Alpha-antagonists are a useful option in the management of moderate-to-severe LUTS secondary to BPH. All available alpha-antagonists have activity at all receptors, with only two being semiselective for the a1A subtype, tamsulosin and silodosin. When offered alpha-antagonist treatment, men should be asked if cataract surgery is planned, and therapy should be delayed until after the procedure is completed. Other factors considered include severity of symptoms, morbidities resulting from the disease, and patient QOL while on therapy.5 Appropriate patient selection for pharmacotherapy in treating BPH is essential when considering cost of the disease. TABLE 1 describes symptoms of BPH assessed by this tool, which are related to both storage and voiding dysfunction. For mild-to-moderate symptoms, a period of watchful waiting is sometimes recommended in which no pharmacotherapy is prescribed.
Alpha-antagonists are the most effective agents used to treat the moderate-to-severe and bothersome symptoms associated with bladder outlet obstruction (BOO) secondary to BPH.4 Symptoms related to urinary storage including frequency, nocturia, urgency, and incontinence are generally reported as the most bothersome with the largest impact on QOL. By inhibiting the formation of DHT, 5-alpha-reducatase inhibitors are able to mitigate the effects that androgens have on the prostate. Watchful waiting is recommended in patients with low symptom severity scores, whereas treatment is indicated in patients who have IPSS scores above 7 and are generally considered to have moderate-to-severe LUTS.5 Symptom severity at this level has demonstrated significantly higher costs, more utilization of health care resources, and decreased QOL of patients, indicating that cost of the disease would outweigh the cost of treatment. Identification, quantitation, and localization of mRNA for three distinct alpha 1 adrenergic receptor subtypes in human prostate.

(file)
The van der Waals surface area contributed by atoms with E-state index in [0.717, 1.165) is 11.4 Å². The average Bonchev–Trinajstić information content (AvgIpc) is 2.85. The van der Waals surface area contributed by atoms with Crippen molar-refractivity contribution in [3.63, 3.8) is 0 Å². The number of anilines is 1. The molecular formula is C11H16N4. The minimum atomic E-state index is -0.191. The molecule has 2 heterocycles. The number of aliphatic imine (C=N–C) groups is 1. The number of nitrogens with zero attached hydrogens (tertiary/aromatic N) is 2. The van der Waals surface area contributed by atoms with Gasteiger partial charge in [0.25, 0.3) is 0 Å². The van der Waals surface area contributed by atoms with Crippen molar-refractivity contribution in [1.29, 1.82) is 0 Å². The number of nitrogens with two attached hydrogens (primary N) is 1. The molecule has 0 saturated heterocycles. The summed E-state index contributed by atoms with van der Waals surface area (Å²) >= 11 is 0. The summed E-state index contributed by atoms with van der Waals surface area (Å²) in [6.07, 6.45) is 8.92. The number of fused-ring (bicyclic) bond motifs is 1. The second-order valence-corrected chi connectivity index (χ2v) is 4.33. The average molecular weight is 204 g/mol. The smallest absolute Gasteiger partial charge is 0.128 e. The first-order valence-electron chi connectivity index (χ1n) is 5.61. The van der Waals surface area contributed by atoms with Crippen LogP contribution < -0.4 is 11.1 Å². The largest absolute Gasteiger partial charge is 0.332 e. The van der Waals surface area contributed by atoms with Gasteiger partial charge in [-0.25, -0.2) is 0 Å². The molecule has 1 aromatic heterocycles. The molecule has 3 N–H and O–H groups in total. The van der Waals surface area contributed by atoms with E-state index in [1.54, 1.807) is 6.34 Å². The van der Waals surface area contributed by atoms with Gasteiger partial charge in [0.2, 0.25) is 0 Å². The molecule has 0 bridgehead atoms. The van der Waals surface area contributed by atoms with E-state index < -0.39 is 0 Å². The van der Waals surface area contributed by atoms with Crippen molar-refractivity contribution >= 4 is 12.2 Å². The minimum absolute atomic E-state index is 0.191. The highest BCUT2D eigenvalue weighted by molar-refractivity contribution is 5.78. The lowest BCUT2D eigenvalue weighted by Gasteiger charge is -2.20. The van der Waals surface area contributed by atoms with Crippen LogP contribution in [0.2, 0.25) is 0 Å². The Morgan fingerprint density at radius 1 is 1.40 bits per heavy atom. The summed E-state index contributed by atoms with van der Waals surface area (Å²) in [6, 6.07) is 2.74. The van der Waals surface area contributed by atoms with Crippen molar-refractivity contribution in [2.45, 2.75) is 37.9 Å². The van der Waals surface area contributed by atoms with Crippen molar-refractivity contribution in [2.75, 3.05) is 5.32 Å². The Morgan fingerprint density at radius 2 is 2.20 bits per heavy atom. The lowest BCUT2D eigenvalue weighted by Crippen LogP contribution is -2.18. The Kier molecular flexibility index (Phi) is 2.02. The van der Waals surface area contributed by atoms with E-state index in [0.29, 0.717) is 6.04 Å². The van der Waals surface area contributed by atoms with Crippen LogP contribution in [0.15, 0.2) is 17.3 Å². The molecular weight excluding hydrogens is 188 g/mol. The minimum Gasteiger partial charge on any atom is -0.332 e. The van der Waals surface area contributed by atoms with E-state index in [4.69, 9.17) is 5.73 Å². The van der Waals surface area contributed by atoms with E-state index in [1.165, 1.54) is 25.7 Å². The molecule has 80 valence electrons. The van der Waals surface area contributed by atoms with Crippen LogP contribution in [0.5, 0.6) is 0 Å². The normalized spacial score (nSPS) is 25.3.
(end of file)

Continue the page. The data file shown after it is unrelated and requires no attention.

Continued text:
Silodosin, a new alpha 1A-adrenoreceptor selective antagonist for treating benign prostatic hyperplasia: results of a phase III randomized, placebo-controlled, double-blind study in Japanese men.
Current status of 5-alpha reductase inhibitors in the treatment of benign hyperplasia of prostate. Dutasteride: a dual 5-alpha reductase inhibitor for the treatment of symptomatic benign prostatic hyperplasia. Efficacy and tolerability of doxazosin and finasteride, alone or in combination, in treatment of symptomatic benign prostatic hyperplasia: the Prospective European Doxazosin and Combination Therapy (PREDICT) trial. Anticholinergic therapy for lower urinary tract symptoms associated with benign prostatic hyperplasia. The cost-effectiveness of terazosin and placebo in the treatment of moderate to severe benign prostatic hyperplasia. Cost-effectiveness of tamsulosin, doxazosin, and terazosin in the treatment of benign prostatic hyperplasia.
An economic evaluation of doxazosin, finasteride and combination therapy in the treatment of benign prostatic hyperplasia. This may then become severe enough to negatively affect men’s quality of life (QOL) due to increased frequency of BPH-associated urinary symptoms. Other agents have shown possible benefit as well when used in combination with standard treatment, or as monotherapy if patients are unable to tolerate usual treatment.
Although nocturia (frequent nighttime urination) is one of the most annoying symptoms of BPH, it does not predict the need for future intervention.